The younger boy was staring with amazement now, at both of the bigger boys.
"I just wish I could remember the story that Larry was talking about with his mom in the first place. But, I’ve been going to church with him ever since. Seeing people do it is pretty neat, sometimes. No wonder God would rather have us do it. Sometimes I even do. Sometimes, I can’t help myself and I just have to.”
Joe stared hard at him for a few minutes. He put his hand out and said, “Well, aren’t you going to give me a stone and take me to church with you?”
|(photo from tylo.com)|
Mrs. Randall laughed and they heard her. “What’s so funny?” Joe blurted out.
“Oh, hi, Mrs. Randall,” Johnny said with a tone of dismay in his voice.
“Oh John, don’t let the fun go out of this conversation just because I showed up on the scene. I’ve been listening to your whole story and I think that it was absolutely wonderful,” she said.
Joe blurted again, “Then what was so funny? Don’t you think a stone can praise God, or what? Or do you think that we’re just some stupid little boys telling funny stories. Well, I got news for you, I believe Johnny and he’s gonna take me to church with him and prove it anyhow.”
“Oh no, son, I believe John. I even go to his church. That’s probably why he looked so glum when he saw me standing here. Everyone at church thinks I don’t like children, and he probably thought I was going to chase you off. Huh, John?” she said.
“Well, weren’t you?” Johnny replied.
Mrs. Randall paused for a minute and knew she had to tell the truth and said, “Well, to be honest with you, at first I was. I thought that maybe you and your little friends would get into a fight and maybe one of you might get hurt. So I thought that I should come out here and tell you to play somewhere else. But, I never thought I’d discover you telling him about God. When I was little, no one ever told me about God. A lot of people did things to hurt me. So I guess my thinking is a little warped. I assume that everyone is out to hurt kids, and that even other kids hurt you, too. But, really John, you’ve shown me something very special. You’re a very loving boy, even toward your little friends here. I guess I really shouldn’t be all that surprised, huh?”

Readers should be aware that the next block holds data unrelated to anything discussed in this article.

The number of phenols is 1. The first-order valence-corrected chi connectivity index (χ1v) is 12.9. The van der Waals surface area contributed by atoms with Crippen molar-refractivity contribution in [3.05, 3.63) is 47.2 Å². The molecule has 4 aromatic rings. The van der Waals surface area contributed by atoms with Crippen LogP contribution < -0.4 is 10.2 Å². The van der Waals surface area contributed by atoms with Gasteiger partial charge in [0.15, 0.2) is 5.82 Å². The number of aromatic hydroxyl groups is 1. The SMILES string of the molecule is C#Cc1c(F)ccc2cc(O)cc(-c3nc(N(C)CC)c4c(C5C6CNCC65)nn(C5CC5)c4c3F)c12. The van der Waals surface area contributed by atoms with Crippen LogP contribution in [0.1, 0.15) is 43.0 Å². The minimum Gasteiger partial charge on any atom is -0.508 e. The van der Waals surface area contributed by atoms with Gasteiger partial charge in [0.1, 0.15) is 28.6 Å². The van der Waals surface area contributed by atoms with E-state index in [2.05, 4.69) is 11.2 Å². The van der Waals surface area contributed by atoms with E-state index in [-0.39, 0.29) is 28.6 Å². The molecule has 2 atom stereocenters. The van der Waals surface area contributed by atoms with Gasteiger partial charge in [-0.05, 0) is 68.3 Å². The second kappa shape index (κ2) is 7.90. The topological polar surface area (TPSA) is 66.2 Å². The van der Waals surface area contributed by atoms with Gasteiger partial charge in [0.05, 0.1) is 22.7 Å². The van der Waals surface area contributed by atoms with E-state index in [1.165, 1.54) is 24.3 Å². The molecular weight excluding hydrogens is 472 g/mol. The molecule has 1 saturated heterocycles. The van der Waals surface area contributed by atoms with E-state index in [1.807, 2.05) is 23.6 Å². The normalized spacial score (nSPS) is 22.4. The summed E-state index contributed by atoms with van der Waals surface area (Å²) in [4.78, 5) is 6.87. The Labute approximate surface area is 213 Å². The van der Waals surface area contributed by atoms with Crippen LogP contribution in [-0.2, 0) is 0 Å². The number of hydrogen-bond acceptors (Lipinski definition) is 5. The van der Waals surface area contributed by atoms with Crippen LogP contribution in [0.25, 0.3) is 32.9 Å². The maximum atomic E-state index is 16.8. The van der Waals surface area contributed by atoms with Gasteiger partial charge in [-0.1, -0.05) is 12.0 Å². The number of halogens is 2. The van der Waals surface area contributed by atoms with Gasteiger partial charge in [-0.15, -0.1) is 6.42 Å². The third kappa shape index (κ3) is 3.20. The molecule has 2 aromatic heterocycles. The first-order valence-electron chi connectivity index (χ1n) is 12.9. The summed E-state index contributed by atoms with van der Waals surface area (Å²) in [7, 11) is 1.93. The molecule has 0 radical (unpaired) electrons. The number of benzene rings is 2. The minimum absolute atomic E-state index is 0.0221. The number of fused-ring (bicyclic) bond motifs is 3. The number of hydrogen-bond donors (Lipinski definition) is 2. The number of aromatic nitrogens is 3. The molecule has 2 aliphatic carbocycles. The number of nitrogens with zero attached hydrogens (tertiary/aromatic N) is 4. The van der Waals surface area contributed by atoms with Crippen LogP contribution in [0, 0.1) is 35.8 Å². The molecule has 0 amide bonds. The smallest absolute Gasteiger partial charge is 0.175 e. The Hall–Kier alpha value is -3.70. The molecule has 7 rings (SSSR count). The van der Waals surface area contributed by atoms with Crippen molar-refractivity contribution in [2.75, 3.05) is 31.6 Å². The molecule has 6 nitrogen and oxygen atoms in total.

“Mrs. Randall, I know everyone thinks you’re mean. But, since you come to church and all that, I guess I always thought that you were hiding your niceness or something. ‘Cause if you know Jesus like the rest of the people at church, you have to have niceness in there somewhere, right?” said Johnny.
Mrs. Randall felt very embarrassed to say the least. She looked up at the clouds in the sky and tried to blink away her tears. “John, I just have a lot of hurt inside of me. A lot of things that I acquired a long time ago.”
Johnny interrupted her and asked, “Well, then don’t you just have to forgive the people that hurt you? Won’t Jesus take care of the rest? That’s what Mrs. Templeton says.”
“Hey,” blurted out Joe, “hey, if you go to church, do you know the story Johnny was talking about before? The one where the stones are supposed to cry out praise to God if people don’t?”
Mrs. Randall nodded her head and told them about Jesus coming into the city on the back of a donkey and the people all praising Him, and how that if they didn’t, the stones would have. “God deserves praise just because of Who He is. So even if He’s never done anything for those stones, even they couldn’t have held back their praise. And how much more we should praise Him for what He has done for us.”
She looked back up at the clouds and blinked away a few more tears. Johnny noticed the tears and nudged Joe and nodded his head at the smaller boy, suggesting that they go home or play somewhere else now. They stood up and the littlest boy said, “Thank you for telling us the story. Do you want to start a stone collection, too? Johnny has lots of stones here, and after all, they come from your yard and...”
John reached out and put a stone into her hand and gave it a gentle squeeze. He walked away taking Joe’s arm in his other hand. They got to the edge of her property and began to walk a little faster. Over their shoulders they could hear Mrs. Randall crying. Johnny turned to the other two and said, “Don’t worry, they’re happy tears. She’s crying out praises to her God.”
All three of them grinned and squeezed their stones.
|(photo from thoughtsfromparis.com)|
(This is a story from a collection I wrote way back in the late 80s.)